the fast boat from Chau Doc to Phnom Penh
Thursday 12th November
The boat to Phnom Penh left from our hotel's floating restaurant,
which was very convenient, as I could scoff my coffee before boarding
around 8am. Other passengers were trooping through with their luggage
— including what looked like an entire German tour group.
We were soon out of Chau Doc and heading upstream. The river opened
out onto a huge expanse of open water, but we mostly followed the left
(true right) bank, with flat paddy fields — as well as sand piles,
cranes, barges, and so forth.
The boat wasn't too crowded and it was easy to move around. Inside the
cabin was shaded, and some people sat there and read. The windows
didn't open, but it was possible to take photos from inside through the
A door at the front gave access to the bow, where it was possible to perch
on a bench. And the final option was to clamber out the side doors,
along the edge of boat - with a rail to hang onto but nothing between
you and the river if you lost your grip on that! - and then pull oneself
onto the roof of the cabin.
It was mostly overcast, so not too hot from the sun, and there was a nice
breee from the boat's movement.
At about 9.20am we reached the border.
We handed over our passports with the visa fee of $23 and waited in a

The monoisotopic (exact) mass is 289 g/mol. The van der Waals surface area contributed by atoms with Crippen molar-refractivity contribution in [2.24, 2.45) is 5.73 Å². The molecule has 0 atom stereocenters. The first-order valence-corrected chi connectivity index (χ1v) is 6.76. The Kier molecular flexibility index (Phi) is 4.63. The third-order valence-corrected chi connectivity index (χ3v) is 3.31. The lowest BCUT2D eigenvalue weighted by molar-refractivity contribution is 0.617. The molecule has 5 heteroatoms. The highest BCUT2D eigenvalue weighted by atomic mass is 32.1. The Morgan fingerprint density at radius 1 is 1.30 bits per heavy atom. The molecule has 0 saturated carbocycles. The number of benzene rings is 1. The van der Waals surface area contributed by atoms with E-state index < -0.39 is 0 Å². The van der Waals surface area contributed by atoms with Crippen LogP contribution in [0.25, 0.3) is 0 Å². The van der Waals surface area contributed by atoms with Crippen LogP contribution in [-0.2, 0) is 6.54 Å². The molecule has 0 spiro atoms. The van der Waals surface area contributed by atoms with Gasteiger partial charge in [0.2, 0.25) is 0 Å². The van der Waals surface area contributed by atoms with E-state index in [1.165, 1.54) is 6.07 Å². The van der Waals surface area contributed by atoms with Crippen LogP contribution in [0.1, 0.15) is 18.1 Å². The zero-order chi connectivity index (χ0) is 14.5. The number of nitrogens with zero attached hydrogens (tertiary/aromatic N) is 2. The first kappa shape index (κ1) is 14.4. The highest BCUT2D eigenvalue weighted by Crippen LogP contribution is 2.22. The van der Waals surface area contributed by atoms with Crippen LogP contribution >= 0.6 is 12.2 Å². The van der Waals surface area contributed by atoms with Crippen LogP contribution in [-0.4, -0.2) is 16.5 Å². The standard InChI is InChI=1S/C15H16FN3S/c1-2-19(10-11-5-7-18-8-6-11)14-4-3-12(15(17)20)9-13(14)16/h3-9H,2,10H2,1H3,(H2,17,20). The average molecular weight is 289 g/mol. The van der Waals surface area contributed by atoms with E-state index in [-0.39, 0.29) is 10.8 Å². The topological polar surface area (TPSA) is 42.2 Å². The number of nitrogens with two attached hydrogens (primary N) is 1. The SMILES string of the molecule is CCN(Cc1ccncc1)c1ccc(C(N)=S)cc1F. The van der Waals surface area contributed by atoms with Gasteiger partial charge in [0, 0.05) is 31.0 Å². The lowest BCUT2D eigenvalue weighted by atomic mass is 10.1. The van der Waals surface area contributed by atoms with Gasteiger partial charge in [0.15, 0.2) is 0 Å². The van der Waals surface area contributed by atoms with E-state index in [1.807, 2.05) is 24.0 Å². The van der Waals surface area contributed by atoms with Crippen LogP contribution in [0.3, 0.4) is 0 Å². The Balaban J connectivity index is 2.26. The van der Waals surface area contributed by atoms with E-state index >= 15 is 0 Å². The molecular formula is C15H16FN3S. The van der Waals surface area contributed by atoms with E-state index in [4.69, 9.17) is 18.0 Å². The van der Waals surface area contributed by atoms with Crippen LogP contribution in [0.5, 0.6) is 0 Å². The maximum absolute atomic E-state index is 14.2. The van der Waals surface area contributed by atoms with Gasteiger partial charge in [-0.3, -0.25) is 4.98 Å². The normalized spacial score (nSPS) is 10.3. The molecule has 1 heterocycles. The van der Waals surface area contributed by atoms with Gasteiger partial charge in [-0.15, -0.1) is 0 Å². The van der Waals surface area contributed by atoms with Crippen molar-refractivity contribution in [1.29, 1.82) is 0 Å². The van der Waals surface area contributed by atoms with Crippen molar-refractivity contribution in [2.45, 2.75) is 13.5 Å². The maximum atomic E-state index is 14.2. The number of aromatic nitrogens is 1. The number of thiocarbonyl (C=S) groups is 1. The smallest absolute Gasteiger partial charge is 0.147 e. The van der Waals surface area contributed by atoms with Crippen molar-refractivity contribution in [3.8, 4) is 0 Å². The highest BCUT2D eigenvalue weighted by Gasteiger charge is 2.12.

little restaurant for the customs and health clearance;
then we got back on boat and were given our passports back.
The boat moved on into Cambodia for immigration, where we sat around
under pagodas, eventually got our passports back with visas in them,
took them to the window to be stamped many times, and had them checked again on reboarding. Richard gave
me his remaining dong here -- he wasn't returning to Vietnam.
We were given the cheese and bacon bun, the two bananas, and the bottle
of water that were included in the boat fare. I threw my banana skins
into the river, which had almost no garbage in it at all — was
all that water moving everything downstream too fast?
The boat company was Hang Chau. The tickets were $21, though I could
have got them for $18 from Long at the Hoa Sen bookshop.
For a while the boat was in the middle of river and there wasn't much
to be seen, so I read a bit and used the guidebook-on-laptop to
check hotels in Phnom Penh.
It was mostly overcast and pleasant with the boat moving. There were
temples along the river every so often, but fewer buildings and no signs
of any industry. There were people washing their cows, working in the
fields or on boats, and so forth, and some of them waved at us from
In places there were pipes hanging out above river, I think where boats
are used as portable irrigation pumps, and at one point we passed a
big hospital "Ship of Life" moored at the side of the river. But I was
surprised how few other boats we passed — the river is surely the
easy way to move anything heavy around.
more buildings as we approached Phnom Penh: even a little high-rise,
some shiny new apartment blocks with Khmer "temple" tops.
Next: Phnom Penh: National Museum + Wat Phnom
Previous: Tra Su bird sanctuary
Up: Vietnam + Cambodia